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9 Steps to Plan a Polar Plunge Challenge

A polar plunge event can help raise money for your mission while bringing community members together for a fun winter event. If you’re interested in hosting a polar plunge fundraiser to support your organization, use these simple steps to get started:

  1. Set a fundraising goal. Decide how much you want to raise from your polar plunge event. Then, use your fundraising total to encourage participants to set certain personal fundraising goals that will help you reach the overall goal. 
  2. Determine the location and date. If your community has certain a certain body of water that freezes over, such as a pond or small lake, you might cut a chunk out of the ice for participants to jump in. It’s also important to find a location that has enough surrounding space for spectators, sponsor tents, refreshment tents, and EMS vehicles. Finally, be sure to set your event on a date when it will actually be cold outside in your local area. 
  3. Enlist sponsors. You’ll likely need the support of a few corporate sponsors to help cover costs such as tent rentals, facility fees, refreshments, and other overhead costs. Contact a few local businesses or past event sponsors to request sponsorship for your polar plunge. Highlight sponsorship benefits such as promoting sponsors on event flyers, t-shirts, and banners. 
  4. Create marketing materials. Design social media posts, flyers, email campaigns, local news press releases, and branded t-shirts to promote your upcoming event. A polar plunge is also a perfect opportunity to incorporate an adorable event mascot like a penguin or polar bear to help promote your fundraising efforts. 
  5. Recruit participants. Promote your upcoming event heavily among your existing supporter base. Invest in a peer-to-peer fundraising platform to create your main campaign page. Set a minimum fundraising amount, or allow participants to choose their own goal. Then, help participants create their own fundraising pages to collect donations ahead of your event. Offer a peer-to-peer fundraising toolkit with advice for personalizing the page and promoting it on social media and other communication platforms.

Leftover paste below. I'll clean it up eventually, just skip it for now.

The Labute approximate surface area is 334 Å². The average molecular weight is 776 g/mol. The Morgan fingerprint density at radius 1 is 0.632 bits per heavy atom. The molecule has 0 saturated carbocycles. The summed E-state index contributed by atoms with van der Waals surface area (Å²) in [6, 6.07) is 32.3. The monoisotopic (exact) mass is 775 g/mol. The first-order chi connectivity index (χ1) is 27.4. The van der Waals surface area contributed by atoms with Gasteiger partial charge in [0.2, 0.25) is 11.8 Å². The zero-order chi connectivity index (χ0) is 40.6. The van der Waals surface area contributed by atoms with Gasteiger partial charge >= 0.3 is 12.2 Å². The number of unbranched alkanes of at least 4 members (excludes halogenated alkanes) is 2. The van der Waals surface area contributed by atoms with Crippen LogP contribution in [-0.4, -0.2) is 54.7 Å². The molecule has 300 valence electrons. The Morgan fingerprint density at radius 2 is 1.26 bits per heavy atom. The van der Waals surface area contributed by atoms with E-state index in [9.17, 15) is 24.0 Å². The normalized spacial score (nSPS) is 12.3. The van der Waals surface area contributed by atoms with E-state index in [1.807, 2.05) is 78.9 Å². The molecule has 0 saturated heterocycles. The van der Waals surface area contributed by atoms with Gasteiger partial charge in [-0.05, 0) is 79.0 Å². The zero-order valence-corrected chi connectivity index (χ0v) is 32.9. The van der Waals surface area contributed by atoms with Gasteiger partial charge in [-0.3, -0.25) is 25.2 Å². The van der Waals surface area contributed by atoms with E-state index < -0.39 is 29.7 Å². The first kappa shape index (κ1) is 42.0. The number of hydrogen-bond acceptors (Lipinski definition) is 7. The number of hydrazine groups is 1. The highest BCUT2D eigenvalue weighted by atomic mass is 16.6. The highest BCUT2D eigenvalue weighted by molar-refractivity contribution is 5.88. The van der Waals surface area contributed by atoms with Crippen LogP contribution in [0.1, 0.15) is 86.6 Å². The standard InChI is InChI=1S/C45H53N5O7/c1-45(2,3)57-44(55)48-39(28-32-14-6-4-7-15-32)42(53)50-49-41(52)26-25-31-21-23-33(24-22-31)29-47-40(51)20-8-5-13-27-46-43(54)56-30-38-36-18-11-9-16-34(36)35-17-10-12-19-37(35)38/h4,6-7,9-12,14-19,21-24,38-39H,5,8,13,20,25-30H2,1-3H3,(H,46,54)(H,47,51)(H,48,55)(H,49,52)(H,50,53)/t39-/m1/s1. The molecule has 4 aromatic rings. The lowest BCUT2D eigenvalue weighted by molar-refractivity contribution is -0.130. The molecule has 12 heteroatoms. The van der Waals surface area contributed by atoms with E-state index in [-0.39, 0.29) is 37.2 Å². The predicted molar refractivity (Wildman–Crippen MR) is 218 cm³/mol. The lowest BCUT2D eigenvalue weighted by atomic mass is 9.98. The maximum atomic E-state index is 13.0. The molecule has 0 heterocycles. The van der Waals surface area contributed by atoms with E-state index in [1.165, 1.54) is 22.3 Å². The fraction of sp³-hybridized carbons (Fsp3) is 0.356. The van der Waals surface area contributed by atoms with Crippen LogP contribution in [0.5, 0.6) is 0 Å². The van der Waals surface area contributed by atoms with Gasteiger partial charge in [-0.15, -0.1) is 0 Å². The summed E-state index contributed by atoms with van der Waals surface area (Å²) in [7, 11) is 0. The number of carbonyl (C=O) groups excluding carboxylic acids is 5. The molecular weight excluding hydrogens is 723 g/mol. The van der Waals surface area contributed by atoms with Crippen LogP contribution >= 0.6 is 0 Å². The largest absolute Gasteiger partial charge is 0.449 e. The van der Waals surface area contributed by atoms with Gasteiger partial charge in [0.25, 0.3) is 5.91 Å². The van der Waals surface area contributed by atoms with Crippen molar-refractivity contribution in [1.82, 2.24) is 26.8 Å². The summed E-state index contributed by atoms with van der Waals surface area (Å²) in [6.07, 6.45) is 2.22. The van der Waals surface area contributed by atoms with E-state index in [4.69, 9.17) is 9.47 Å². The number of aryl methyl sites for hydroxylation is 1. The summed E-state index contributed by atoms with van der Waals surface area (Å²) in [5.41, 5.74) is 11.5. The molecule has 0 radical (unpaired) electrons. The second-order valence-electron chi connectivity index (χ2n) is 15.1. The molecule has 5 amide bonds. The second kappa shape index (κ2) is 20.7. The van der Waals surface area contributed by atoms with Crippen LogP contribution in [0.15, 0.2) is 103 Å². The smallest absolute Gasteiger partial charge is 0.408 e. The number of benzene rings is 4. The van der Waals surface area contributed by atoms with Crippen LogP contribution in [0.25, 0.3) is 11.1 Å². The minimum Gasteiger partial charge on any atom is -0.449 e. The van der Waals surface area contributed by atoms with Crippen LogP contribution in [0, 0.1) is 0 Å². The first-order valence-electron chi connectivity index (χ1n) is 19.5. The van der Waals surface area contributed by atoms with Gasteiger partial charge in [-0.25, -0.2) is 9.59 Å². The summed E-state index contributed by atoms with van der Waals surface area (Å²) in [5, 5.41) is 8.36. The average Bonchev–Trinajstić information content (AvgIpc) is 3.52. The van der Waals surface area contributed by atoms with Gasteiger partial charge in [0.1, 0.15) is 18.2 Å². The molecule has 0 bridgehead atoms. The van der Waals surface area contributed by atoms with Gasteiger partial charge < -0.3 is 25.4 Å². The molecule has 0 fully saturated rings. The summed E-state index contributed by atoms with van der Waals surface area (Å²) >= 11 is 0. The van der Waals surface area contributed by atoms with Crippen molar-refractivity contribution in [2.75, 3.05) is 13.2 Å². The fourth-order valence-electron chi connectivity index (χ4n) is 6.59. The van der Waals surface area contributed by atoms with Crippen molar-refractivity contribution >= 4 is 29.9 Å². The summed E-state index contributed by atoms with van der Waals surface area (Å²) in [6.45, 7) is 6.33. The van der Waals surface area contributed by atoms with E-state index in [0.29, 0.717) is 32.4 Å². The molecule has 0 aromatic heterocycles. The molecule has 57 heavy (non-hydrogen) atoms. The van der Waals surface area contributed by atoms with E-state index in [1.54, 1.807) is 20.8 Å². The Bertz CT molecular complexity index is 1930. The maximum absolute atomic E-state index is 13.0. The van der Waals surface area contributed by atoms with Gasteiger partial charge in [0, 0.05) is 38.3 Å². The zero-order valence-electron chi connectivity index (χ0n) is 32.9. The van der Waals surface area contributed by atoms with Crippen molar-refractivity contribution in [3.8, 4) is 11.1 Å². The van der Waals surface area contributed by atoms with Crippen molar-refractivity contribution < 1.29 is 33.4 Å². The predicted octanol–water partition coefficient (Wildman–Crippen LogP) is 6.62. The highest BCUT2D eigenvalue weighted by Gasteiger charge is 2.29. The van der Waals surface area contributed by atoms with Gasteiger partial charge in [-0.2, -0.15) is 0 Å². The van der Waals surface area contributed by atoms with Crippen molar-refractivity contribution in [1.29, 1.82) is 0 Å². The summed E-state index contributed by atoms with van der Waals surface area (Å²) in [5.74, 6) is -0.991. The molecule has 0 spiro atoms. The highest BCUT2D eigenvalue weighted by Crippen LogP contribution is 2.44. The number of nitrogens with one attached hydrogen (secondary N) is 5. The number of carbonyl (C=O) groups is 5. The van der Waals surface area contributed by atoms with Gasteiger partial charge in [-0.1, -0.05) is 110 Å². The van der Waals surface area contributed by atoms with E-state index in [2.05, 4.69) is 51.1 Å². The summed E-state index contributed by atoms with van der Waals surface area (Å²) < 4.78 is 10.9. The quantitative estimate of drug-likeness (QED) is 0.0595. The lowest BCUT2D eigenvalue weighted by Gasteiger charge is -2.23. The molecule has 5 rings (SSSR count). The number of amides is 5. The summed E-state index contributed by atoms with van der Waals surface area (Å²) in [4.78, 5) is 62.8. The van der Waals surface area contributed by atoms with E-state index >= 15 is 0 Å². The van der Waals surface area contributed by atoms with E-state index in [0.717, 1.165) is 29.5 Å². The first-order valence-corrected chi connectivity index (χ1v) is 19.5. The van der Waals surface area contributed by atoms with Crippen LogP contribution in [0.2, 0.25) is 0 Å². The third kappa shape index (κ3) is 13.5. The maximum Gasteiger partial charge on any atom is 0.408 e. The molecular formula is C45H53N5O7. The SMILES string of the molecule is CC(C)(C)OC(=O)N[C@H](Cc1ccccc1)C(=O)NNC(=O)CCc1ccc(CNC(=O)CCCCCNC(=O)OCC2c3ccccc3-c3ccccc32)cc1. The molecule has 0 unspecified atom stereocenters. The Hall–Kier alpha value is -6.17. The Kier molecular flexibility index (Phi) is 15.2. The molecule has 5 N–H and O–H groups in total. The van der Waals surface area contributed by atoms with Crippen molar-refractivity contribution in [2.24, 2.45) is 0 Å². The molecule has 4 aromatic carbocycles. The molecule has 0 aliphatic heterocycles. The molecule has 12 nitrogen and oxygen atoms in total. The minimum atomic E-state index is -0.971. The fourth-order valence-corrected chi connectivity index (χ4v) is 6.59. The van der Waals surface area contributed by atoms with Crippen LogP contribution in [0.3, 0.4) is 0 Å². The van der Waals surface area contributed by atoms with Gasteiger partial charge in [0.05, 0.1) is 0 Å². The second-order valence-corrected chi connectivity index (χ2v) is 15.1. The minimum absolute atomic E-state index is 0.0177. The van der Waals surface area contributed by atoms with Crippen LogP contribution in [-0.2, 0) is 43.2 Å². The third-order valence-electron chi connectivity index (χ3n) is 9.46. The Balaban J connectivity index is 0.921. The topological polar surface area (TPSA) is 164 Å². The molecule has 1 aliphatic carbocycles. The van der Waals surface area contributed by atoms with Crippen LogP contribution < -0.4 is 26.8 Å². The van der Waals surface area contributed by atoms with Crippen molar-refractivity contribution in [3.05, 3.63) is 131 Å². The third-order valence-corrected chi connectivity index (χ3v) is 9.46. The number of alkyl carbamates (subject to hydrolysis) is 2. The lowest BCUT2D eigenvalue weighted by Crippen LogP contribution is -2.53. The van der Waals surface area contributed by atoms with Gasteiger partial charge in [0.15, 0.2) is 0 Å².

6. Determine event amenities. Your event will be much more engaging if you offer certain amenities and entertainment to participants and attendees. For example, make sure to offer polar plungers access to towels, blankets, warm beverages, hand warmers, and snacks. Have other refreshments on-site for attendees, such as food trucks and warming stations throughout. You might even choose to hire a DJ or live performer to keep attendees entertained. 
  7. Establish safety guidelines. Your polar plunge should be a fun event for participants and attendees, and part of that is ensuring everyone stays safe and frostbite-free. Have EMTs and lifeguards on site in case of any emergencies, and ensure all participants sign waivers before taking the plunge. 
  8. Recruit volunteers. In addition to safety personnel, your event will also require the support of a strong volunteer group. These supporters will manage the check-in booth, offer support to emergency services, sell refreshments, and more. 
  9. Prepare to take the plunge! When event day rolls around, be sure to take a moment to thank all volunteers, sponsors, and participants for supporting your cause. After the event, follow up with additional thank-you messages and offer an update on your fundraising total. Upload photos and videos from the event to your social media pages and website. 

4 Ways to Put a Unique Spin on Your Polar Plunge

You can make your polar plunge event even more engaging by giving it a fun or unexpected twist. Here are a few ideas for making your polar plunge event unique:

  • Do you want to host your fundraising event in a warmer month, or do you simply live in an area that doesn’t get that cold? Create a polar plunge environment from scratch by filling inflatable pools with ice water. You can brand your fundraiser as a “Christmas in July”-style event that brings wintry cheer to the hot summer months. 
  • Consider combining your polar plunge event with a fundraising 5K or fun run. Participants can dress up in themed costumes, such as Santa suits, and participate in a race. The finish line will include the option to take a polar plunge into a lake, pond, or pool. 
  • Another unique option for warmer climates is to host a mud plunge instead of a polar plunge. Find a large muddy area and challenge participants to collect donations for the chance to participate in a mud field day. Activities might include relay races or games of tug-of-war. 
  • Incorporate other fundraising opportunities throughout your main polar plunge event. For example, you might recruit a group of particularly hardy and locally-famous volunteers, like the mayor, high school principal, or fire chief. Attendees’ donations will lead to your volunteers taking a certain number of polar plunges. For instance, every $100 raised might correspond to one dunk for each volunteer.